How To Make The Most Of Your Snowboard Lesson

With five seasons of teaching snowboard lessons under my belt, I’ve interacted with countless “never evers” who are experiencing the sport for the first time. Here are five tips for how to enjoy your first day on snow, so you end up wanting to come back for more.

1. Arrive to the mountain early

This may seem like an obvious suggestion, but you’d be surprised how often customers neglect to account for the rental shop lines, especially on holidays and weekends. The earlier you arrive, the more time you’ll have to book your lesson at the ticket office or snowsports school and get your equipment squared away. You may even get lucky and land a private lesson for the group rate if more spots are open.

2. Dress for the conditions

One of the main reasons people give up on snowboarding after their first day is due to being unprepared for the weather. Far too often, folks will show up in jeans or sweatpants, or even worse, forget to bring their gloves. It’s a lot harder to pay attention when it’s freezing cold and all you’re thinking about is your numb fingers or wet pants. You can always shed your extra layers if it starts to warm up.

3. Let your parents relax in the lodge

If you’re still too young to get your license and your parents are driving you up to the mountain, encourage them to grab a coffee or hot chocolate inside while you take your lesson. It isn’t helpful for instructors to be checking over their shoulder every few minutes for helicopter parents telling them what to do.

While that isn’t typically the case, both parties certainly benefit from more of a hands-off approach. Your instructor has been trained to teach all sorts of skill levels and work toward the customer’s goals. I think you’ll find it easier to have a good time if you’re not worried about mom or dad watching your every move.

4. Don’t be afraid to laugh at yourself

Even the world’s best snowboarders competing at the X Games had to start somewhere. Everyone falls their first day on snow. There’s no avoiding it. While safety is always the top priority, it’s okay to have fun with it when you catch your first edge and bail.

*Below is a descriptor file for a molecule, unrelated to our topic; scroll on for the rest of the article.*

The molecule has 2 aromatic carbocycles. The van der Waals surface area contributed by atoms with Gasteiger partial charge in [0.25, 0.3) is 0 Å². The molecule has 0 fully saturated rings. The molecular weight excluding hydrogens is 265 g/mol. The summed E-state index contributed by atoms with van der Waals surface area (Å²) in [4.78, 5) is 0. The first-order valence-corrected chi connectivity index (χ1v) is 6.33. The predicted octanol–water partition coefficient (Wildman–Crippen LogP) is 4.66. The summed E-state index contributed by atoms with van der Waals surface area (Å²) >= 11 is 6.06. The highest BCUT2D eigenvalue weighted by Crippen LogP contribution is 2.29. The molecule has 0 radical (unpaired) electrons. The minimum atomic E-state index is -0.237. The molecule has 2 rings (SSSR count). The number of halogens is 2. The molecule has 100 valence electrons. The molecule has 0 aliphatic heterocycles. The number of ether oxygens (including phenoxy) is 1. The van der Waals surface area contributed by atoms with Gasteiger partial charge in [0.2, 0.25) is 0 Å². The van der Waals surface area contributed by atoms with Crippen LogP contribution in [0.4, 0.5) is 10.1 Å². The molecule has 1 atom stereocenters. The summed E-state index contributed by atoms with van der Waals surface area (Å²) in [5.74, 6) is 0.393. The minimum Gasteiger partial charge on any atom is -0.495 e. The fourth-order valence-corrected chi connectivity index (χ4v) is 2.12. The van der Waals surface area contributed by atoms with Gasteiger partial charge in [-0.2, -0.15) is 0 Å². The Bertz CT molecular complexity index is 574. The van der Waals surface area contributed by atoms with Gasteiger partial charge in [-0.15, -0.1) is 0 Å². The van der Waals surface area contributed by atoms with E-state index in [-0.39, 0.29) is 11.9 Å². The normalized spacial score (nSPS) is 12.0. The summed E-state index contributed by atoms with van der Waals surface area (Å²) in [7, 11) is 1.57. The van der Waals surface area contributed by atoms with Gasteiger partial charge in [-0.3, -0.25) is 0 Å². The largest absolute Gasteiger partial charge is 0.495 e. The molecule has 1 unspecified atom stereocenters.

My first time going down the top at my home resort, Tussey Mountain, it probably took me 45 minutes and 45 spills to get to the bottom. Of course it was frustrating, but I had my friends there to keep my spirits up and playfully rib me with jokes. After all, snowboarding is just like riding a bike — once it clicks, your muscles will always remember what they’re doing. Then, you’ll be amazed how quickly you pick things up.

5. Be sure to wear a helmet

This one is by far the most important to me. While instructors and clients aren’t required to wear a helmet on the mountain, the way I see it, there’s no good reason not to. Sometimes all it takes is an awkward crash (even at low speeds) for you to smack your head in the wrong way. If smart professionals do it every time, why would a beginner feel “too cool” to wear one also?

Wearing a helmet saved pro snowboarder Kevin Pearce’s life in 2009 when he was training for the Olympics in superpipe and sustained a traumatic brain injury. Plus, it’s warmer for your ears than a hat anyway. Here’s a link to his site called Love Your Brain, which supports the TBI community and promotes brain-healthy activities like yoga and meditation.


I hope these tips were helpful for those who are interested in taking their first snowboard lesson. This sport is a great way to stay in shape and enjoy the outdoors. Who knows? Maybe it’ll become a lifelong passion for you, too.



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